Tour behind the scenes at our British weaving mills

Tour behind the scenes at our British weaving mills

Tour behind the scenes at our British weaving mills

Bethan John and Joe John co-founders of The British Blanket Company stand in front of bales of wool

Visiting the traditional UK weaving mills where The British Blanket Company's wool blankets are made is always a fun and fascinating experience. In today’s blog, Bethan and Joe invite you along for a behind the scenes tour! All our throws, scarves and picnic rugs are made in Britain and Ireland. On this most recent trip, we visited our mill in Yorkshire and another on the Yorkshire-Lancashire border.

It makes such a difference when you buy British - by supporting British heritage brands like ours, you help this historic industry to continue to thrive. Come along with us and we’ll tell you what it’s like to step inside a centuries-old woollen mill and guide you through the weaving process, from the arrival of the raw fleece to the finished wool blanket.

Bethan John and Joe John co-founders of The British Blanket Company

We arrived at the mill bright and early on a crisp winter morning. As with many Victorian mills, this one is next to a canal. In the past, horse-drawn barges were used to bring raw wool into the mills and transport the finished cloth out. British wool cloth was considered the finest quality all over the world.

wool yarn store at a British weaving mill - The British Blanket Company

Upstairs is the old yarn store where wool remnants are kept. Although the spools have been tossed together randomly, some inspiring accidental colour combinations have come about!

Joe John co founder of The British Blanket Company

We love wool! Wool is the perfect material for weaving blankets. It's sustainable, soft, warm and looks beautiful in contemporary homes.

Where are The British Blanket Company’s wool blankets and scarves made?

All our wool blankets are scarves are made in the UK and Ireland, something we are really proud of! On today’s virtual tour, you’ll see inside two of our mills – one in Yorkshire, and one located right on the Yorkshire-Lancashire border.

The British Blanket Company co-founders Bethan and Joe inspect a new warp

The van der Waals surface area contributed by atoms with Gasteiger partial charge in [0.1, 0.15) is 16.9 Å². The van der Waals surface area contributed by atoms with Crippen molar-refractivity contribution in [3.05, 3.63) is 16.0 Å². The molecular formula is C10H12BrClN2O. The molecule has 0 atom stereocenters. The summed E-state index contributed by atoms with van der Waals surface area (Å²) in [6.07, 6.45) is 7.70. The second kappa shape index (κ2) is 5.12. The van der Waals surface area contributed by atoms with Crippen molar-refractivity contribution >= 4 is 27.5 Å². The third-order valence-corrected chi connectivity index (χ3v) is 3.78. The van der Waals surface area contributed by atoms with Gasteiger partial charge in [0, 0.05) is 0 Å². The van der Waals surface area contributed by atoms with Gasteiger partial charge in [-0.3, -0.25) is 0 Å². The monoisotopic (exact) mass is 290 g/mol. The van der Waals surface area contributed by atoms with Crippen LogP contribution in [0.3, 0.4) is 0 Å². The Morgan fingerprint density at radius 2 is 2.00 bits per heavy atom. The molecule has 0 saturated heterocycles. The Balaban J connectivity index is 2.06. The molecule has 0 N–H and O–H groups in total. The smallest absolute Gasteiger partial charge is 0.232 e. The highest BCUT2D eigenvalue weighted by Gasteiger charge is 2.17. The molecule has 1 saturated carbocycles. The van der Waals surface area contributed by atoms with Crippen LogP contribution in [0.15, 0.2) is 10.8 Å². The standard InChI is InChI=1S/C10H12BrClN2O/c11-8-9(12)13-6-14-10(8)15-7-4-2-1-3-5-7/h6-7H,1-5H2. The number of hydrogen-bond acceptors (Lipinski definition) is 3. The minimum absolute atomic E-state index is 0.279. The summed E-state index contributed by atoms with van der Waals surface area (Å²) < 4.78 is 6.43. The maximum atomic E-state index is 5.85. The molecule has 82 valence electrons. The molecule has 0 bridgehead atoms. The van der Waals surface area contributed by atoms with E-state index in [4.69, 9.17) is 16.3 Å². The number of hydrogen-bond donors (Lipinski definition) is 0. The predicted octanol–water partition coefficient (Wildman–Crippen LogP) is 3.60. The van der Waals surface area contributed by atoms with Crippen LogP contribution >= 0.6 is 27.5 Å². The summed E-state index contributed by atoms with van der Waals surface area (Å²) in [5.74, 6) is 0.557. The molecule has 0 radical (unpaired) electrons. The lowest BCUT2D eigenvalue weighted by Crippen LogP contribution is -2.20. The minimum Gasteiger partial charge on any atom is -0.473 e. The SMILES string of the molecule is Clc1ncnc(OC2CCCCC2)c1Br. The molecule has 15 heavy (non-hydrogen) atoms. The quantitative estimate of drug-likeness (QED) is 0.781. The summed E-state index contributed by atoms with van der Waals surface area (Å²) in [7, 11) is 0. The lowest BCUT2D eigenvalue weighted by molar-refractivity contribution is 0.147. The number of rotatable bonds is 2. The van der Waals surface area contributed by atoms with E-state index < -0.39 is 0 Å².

Although the machinery used has been modernised over the years, the processes used in weaving a blanket are largely unchanged for centuries. This is a warping creel, which guides the yarns onto the warping beam in exactly the right order, without any tangles!

Bethan John co founder of The British Blanket Company inspecting the yarn

Bethan looks on as the warp threads go into the beam. Just one wool blanket can contain 1,300 warp threads.

yarn for The British Blanket company woven wool blankets

We're always excited by the colours we can achieve by using wool. From subtle neutral shades, to zingy brights, wool is such a versatile material for weaving eye-catching blankets.

What’s the history and heritage of The British Blanket Company’s weaving mills?

Both the mills we visited date back to the Victorian era and have been weaving the finest wool cloth for generations. The last of their kind, these are the mills that have survived through challenging times over the years and continue to thrive today. Although the looms and spinning machines are faster, the weaving process and skills are almost unchanged since the mills were first built. It’s amazing to see how many processes are still done by hand, from threading the looms, to knotting the warp. History and heritage are woven into every strand!

What’s it like to go inside a traditional woollen mill?

The first thing you notice is the noise and the vibration of the looms. The whole building seems alive with throbbing energy that remains in your bones for a while after you leave… it’s an extraordinary experience!

The looms clatter very loudly, so you need to wear ear protection as you walk around. In the eighteenth and nineteenth centuries the female mill workers developed their own form of speech called “mee-mawing”, which was a cross between lip-reading and mime, so they could communicate over the noise of the looms. Each mill had its own dialect! Of course, everything is safer today and the modern electric looms are more efficient, but the pulsating sound of the mill is still striking.

There’s also a lovely warm scent of wool throughout the mill that comes from the lanolin in the wool and the warm water and steam used in the scouring process.

Joe John co founder of The British Blanket company inspecting a blanket on the loom
Visiting our weaving mills is such a treat, especially when new designs are coming off the looms! This new pattern will be revealed later in the spring.